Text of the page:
DirectTrust has thrown its hat into the ring, adding to the discussion of interoperability measures under the MACRA legislation.
In a letter written to the Office of the National Coordinator for Health Information Technology (ONC), DirectTrust commended the agency for taking on such an important and complicated issue within the healthcare industry.
However, the organization stated that ONC should refocus and take a simpler approach to interoperability measures under MACRA.
Agreeing with ONC’s measures of sending, receiving, and integrating health data, DirectTrust’s president and CEO David C. Kibbe also noted that the agency should be taking into account other ways in which interoperability is advancing, specifically how interoperability is replacing outdated methods of data exchange.
“The interoperability of electronic exchange of clinical information is a relatively new and highly innovative phenomenon in an industry historically dependent on fax, mail and courier services for transports of most clinical information,” Kibbe said in the letter. “Additionally, the infrastructure standards that make it possible for the electronic exchange are also relatively new and are unfamiliar to many providers.”
Fax and courier mail, for example, are long relied upon methods for exchanging health data, but will ideally become obsolete in the wake of better technology interoperability. However, ONC needs to measure the methods that are replacing fax and mail as a means to start pushing them out of practice.
It would be very useful to have some baseline of understanding about usage of non-electronic and non-interoperable methods currently in place for health information exchange; e.g., fax, e-fax, mail and courier. These largely paper-based methods of health information exchange remain the predominant means of moving health information within the health care industry, and are relied upon very heavily in most medical practices and hospitals, in effect competing with electronic messaging and other forms of electronic transport on a daily basis. Reliance upon fax and mail is a source of inertia within many health care organizations and one of the primary reasons adoption of electronic exchange methods is occurring at a slower than desired pace.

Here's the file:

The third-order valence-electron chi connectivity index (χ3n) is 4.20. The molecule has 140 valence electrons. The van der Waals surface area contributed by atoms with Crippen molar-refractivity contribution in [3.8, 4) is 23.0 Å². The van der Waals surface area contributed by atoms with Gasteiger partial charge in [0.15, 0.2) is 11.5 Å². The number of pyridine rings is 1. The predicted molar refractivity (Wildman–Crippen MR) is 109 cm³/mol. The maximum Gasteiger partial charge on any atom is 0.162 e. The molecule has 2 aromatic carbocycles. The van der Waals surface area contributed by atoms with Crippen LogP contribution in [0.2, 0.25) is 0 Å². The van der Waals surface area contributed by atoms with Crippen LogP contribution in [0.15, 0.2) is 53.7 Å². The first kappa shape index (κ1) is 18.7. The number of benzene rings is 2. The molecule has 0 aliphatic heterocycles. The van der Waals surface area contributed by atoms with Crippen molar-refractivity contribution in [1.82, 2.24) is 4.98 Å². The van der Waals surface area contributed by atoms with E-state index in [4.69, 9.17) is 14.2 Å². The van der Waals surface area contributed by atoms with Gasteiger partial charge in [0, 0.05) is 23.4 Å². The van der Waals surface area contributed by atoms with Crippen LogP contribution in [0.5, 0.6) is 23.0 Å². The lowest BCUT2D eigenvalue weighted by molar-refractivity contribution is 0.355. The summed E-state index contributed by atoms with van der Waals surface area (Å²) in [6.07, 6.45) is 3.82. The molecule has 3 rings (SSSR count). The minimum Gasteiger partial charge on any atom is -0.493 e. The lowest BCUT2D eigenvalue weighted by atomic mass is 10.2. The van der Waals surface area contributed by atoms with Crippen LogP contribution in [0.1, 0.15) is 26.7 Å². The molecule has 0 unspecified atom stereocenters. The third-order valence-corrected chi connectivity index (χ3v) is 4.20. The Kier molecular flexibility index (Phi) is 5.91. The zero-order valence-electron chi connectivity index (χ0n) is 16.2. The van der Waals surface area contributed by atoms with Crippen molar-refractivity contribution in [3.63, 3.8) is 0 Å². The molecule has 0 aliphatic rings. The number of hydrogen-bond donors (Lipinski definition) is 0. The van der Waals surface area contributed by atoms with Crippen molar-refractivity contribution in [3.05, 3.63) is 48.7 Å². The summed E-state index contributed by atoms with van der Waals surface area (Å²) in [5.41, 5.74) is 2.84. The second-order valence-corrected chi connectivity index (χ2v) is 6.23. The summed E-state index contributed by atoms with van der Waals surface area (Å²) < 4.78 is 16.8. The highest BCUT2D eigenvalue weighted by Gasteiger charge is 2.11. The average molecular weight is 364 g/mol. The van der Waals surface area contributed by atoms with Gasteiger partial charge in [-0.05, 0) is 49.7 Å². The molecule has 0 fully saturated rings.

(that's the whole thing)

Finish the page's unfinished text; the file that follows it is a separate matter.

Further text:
Further, Kibbe explained that interoperability under MACRA must measure all forms of health information exchange, rather than just the exchanges occurring between meaningful EHR users. This includes users of state and regional HIEs, and members of organizations like DirectTrust, who use direct message to exchange health data.
“It is important to measure activity by any and all exchange partners, notwithstanding that ONC plans to assess interoperability primarily among ‘meaningful EHR users,’” Kibbe noted. “The reason for our preference is that there are significant numbers of exchange partners outside the population of providers using certified EHR technology, for example, home health agencies and social service agencies.”
According to Kibbe, taking into account these alternative health data exchange methods is vital because they are quickly growing in number. As more and more healthcare professionals use regional HIEs or secure direct messaging for data exchange, the more important it will become to include these methods in measures of interoperability.
“These exchange partners are growing in number, especially as Accountable Care Organizations take hold, and in many instances have the opportunity to significantly improve care coordination by participating in interoperable exchanges of health information with EHR users,” DirectTrust maintained.
DirectTrust is not the only healthcare entity calling for an expanded measure of interoperability under MACRA. In previous responses to ONC’s request for information on the subject, organizations have called on the agency to look past meaningful use data to measure interoperability.
The American Hospital Association, for instance, asked ONC to consider shared data systems, stating that these alternative HIE methods are more efficient than regular data exchange.
“Hospitals and health systems are sharing information with clinicians and post-acute care providers by offering access to shared data systems,” AHA’s Ashley Thompson explained. “This type of sharing can be more efficient and effective than exchange, as the latest data are always available and clinicians with appropriate access rights may access it whenever needed.”
Other organizations, like the National Association for Women & Families, asked ONC to take a more patient centric approach and consider the data exchange between patients and their providers when measuring interoperability.